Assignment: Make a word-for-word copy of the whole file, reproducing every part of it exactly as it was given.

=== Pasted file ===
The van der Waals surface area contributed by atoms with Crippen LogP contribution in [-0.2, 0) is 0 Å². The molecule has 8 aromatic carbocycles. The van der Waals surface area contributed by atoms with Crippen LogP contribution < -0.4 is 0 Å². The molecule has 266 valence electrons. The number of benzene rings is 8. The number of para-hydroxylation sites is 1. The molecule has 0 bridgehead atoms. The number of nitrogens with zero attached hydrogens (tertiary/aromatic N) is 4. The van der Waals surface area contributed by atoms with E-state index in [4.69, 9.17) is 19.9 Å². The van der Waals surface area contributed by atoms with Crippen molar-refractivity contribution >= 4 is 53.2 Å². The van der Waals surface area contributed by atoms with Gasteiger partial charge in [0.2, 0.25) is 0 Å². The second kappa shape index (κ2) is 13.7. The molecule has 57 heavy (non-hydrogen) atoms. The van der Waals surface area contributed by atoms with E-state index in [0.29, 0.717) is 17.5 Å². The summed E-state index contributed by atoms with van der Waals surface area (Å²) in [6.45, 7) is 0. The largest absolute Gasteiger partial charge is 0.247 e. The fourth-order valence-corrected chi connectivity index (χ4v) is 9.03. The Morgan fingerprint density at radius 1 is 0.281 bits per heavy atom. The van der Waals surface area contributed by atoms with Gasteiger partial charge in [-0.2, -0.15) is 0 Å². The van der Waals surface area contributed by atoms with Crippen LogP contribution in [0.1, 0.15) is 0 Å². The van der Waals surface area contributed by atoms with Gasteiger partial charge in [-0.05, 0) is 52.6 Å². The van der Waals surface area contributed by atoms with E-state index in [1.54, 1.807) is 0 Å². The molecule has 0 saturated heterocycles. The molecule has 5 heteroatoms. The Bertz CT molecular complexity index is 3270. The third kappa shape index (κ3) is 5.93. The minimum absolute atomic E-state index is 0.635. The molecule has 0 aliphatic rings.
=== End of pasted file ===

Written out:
The van der Waals surface area contributed by atoms with Crippen LogP contribution in [-0.2, 0) is 0 Å². The molecule has 8 aromatic carbocycles. The van der Waals surface area contributed by atoms with Crippen LogP contribution < -0.4 is 0 Å². The molecule has 266 valence electrons. The number of benzene rings is 8. The number of para-hydroxylation sites is 1. The molecule has 0 bridgehead atoms. The number of nitrogens with zero attached hydrogens (tertiary/aromatic N) is 4. The van der Waals surface area contributed by atoms with E-state index in [4.69, 9.17) is 19.9 Å². The van der Waals surface area contributed by atoms with Crippen molar-refractivity contribution >= 4 is 53.2 Å². The van der Waals surface area contributed by atoms with Gasteiger partial charge in [0.2, 0.25) is 0 Å². The second kappa shape index (κ2) is 13.7. The molecule has 57 heavy (non-hydrogen) atoms. The van der Waals surface area contributed by atoms with E-state index in [0.29, 0.717) is 17.5 Å². The summed E-state index contributed by atoms with van der Waals surface area (Å²) in [6.45, 7) is 0. The largest absolute Gasteiger partial charge is 0.247 e. The fourth-order valence-corrected chi connectivity index (χ4v) is 9.03. The Morgan fingerprint density at radius 1 is 0.281 bits per heavy atom. The van der Waals surface area contributed by atoms with Gasteiger partial charge in [-0.2, -0.15) is 0 Å². The van der Waals surface area contributed by atoms with Crippen LogP contribution in [0.1, 0.15) is 0 Å². The van der Waals surface area contributed by atoms with Gasteiger partial charge in [-0.05, 0) is 52.6 Å². The van der Waals surface area contributed by atoms with E-state index in [1.54, 1.807) is 0 Å². The molecule has 0 saturated heterocycles. The molecule has 5 heteroatoms. The Bertz CT molecular complexity index is 3270. The third kappa shape index (κ3) is 5.93. The minimum absolute atomic E-state index is 0.635. The molecule has 0 aliphatic rings.